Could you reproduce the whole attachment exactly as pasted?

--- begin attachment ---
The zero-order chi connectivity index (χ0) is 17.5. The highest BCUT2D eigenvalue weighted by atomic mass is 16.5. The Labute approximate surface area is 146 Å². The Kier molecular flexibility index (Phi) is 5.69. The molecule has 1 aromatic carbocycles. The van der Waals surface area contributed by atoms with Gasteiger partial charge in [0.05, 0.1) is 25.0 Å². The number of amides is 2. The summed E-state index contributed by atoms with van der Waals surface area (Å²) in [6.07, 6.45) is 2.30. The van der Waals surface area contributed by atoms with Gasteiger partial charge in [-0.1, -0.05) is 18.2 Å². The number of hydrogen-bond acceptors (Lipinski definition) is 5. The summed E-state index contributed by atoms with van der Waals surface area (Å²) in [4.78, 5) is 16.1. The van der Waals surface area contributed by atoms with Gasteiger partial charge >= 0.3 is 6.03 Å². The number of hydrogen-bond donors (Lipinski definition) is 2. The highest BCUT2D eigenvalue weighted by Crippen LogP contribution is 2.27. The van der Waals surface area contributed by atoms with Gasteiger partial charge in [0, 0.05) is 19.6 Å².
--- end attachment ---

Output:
The zero-order chi connectivity index (χ0) is 17.5. The highest BCUT2D eigenvalue weighted by atomic mass is 16.5. The Labute approximate surface area is 146 Å². The Kier molecular flexibility index (Phi) is 5.69. The molecule has 1 aromatic carbocycles. The van der Waals surface area contributed by atoms with Gasteiger partial charge in [0.05, 0.1) is 25.0 Å². The number of amides is 2. The summed E-state index contributed by atoms with van der Waals surface area (Å²) in [6.07, 6.45) is 2.30. The van der Waals surface area contributed by atoms with Gasteiger partial charge in [-0.1, -0.05) is 18.2 Å². The number of hydrogen-bond acceptors (Lipinski definition) is 5. The summed E-state index contributed by atoms with van der Waals surface area (Å²) in [4.78, 5) is 16.1. The van der Waals surface area contributed by atoms with Gasteiger partial charge >= 0.3 is 6.03 Å². The number of hydrogen-bond donors (Lipinski definition) is 2. The highest BCUT2D eigenvalue weighted by Crippen LogP contribution is 2.27. The van der Waals surface area contributed by atoms with Gasteiger partial charge in [0, 0.05) is 19.6 Å².